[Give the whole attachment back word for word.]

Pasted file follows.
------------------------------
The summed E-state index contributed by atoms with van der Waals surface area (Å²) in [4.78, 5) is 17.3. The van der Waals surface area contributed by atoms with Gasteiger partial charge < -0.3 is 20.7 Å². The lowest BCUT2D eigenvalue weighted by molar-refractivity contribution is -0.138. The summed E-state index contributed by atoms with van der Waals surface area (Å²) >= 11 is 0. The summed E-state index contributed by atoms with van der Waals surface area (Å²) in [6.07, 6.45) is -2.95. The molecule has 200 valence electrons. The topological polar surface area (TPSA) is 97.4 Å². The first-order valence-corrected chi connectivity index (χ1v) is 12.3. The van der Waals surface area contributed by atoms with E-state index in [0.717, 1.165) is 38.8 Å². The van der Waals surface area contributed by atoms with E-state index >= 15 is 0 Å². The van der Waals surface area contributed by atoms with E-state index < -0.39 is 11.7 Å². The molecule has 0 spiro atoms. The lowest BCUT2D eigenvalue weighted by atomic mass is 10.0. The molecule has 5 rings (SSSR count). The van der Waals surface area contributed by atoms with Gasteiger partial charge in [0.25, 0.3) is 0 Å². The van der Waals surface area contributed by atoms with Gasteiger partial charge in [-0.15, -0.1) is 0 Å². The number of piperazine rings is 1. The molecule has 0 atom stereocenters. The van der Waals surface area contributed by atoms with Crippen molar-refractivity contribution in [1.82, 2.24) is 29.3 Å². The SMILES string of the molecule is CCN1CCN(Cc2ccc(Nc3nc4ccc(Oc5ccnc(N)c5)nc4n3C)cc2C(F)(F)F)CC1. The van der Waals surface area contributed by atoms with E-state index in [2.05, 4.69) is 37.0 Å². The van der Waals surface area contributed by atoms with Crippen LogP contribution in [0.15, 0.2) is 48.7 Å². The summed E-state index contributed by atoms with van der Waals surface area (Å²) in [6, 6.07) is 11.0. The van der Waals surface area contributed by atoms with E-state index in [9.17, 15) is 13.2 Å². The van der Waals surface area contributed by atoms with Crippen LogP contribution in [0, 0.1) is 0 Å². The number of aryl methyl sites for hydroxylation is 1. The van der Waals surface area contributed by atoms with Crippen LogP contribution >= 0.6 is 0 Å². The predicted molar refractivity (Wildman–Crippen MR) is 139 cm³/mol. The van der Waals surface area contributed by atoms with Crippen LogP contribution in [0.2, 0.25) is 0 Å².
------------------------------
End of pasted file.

The summed E-state index contributed by atoms with van der Waals surface area (Å²) in [4.78, 5) is 17.3. The van der Waals surface area contributed by atoms with Gasteiger partial charge < -0.3 is 20.7 Å². The lowest BCUT2D eigenvalue weighted by molar-refractivity contribution is -0.138. The summed E-state index contributed by atoms with van der Waals surface area (Å²) >= 11 is 0. The summed E-state index contributed by atoms with van der Waals surface area (Å²) in [6.07, 6.45) is -2.95. The molecule has 200 valence electrons. The topological polar surface area (TPSA) is 97.4 Å². The first-order valence-corrected chi connectivity index (χ1v) is 12.3. The van der Waals surface area contributed by atoms with E-state index in [0.717, 1.165) is 38.8 Å². The van der Waals surface area contributed by atoms with E-state index >= 15 is 0 Å². The van der Waals surface area contributed by atoms with E-state index < -0.39 is 11.7 Å². The molecule has 0 spiro atoms. The lowest BCUT2D eigenvalue weighted by atomic mass is 10.0. The molecule has 5 rings (SSSR count). The van der Waals surface area contributed by atoms with Gasteiger partial charge in [0.25, 0.3) is 0 Å². The van der Waals surface area contributed by atoms with Gasteiger partial charge in [-0.15, -0.1) is 0 Å². The number of piperazine rings is 1. The molecule has 0 atom stereocenters. The van der Waals surface area contributed by atoms with Crippen molar-refractivity contribution in [1.82, 2.24) is 29.3 Å². The SMILES string of the molecule is CCN1CCN(Cc2ccc(Nc3nc4ccc(Oc5ccnc(N)c5)nc4n3C)cc2C(F)(F)F)CC1. The van der Waals surface area contributed by atoms with E-state index in [2.05, 4.69) is 37.0 Å². The van der Waals surface area contributed by atoms with Crippen LogP contribution in [0.15, 0.2) is 48.7 Å². The summed E-state index contributed by atoms with van der Waals surface area (Å²) in [6, 6.07) is 11.0. The van der Waals surface area contributed by atoms with E-state index in [9.17, 15) is 13.2 Å². The van der Waals surface area contributed by atoms with Crippen LogP contribution in [0, 0.1) is 0 Å². The number of aryl methyl sites for hydroxylation is 1. The van der Waals surface area contributed by atoms with Crippen LogP contribution >= 0.6 is 0 Å². The predicted molar refractivity (Wildman–Crippen MR) is 139 cm³/mol. The van der Waals surface area contributed by atoms with Crippen LogP contribution in [0.2, 0.25) is 0 Å².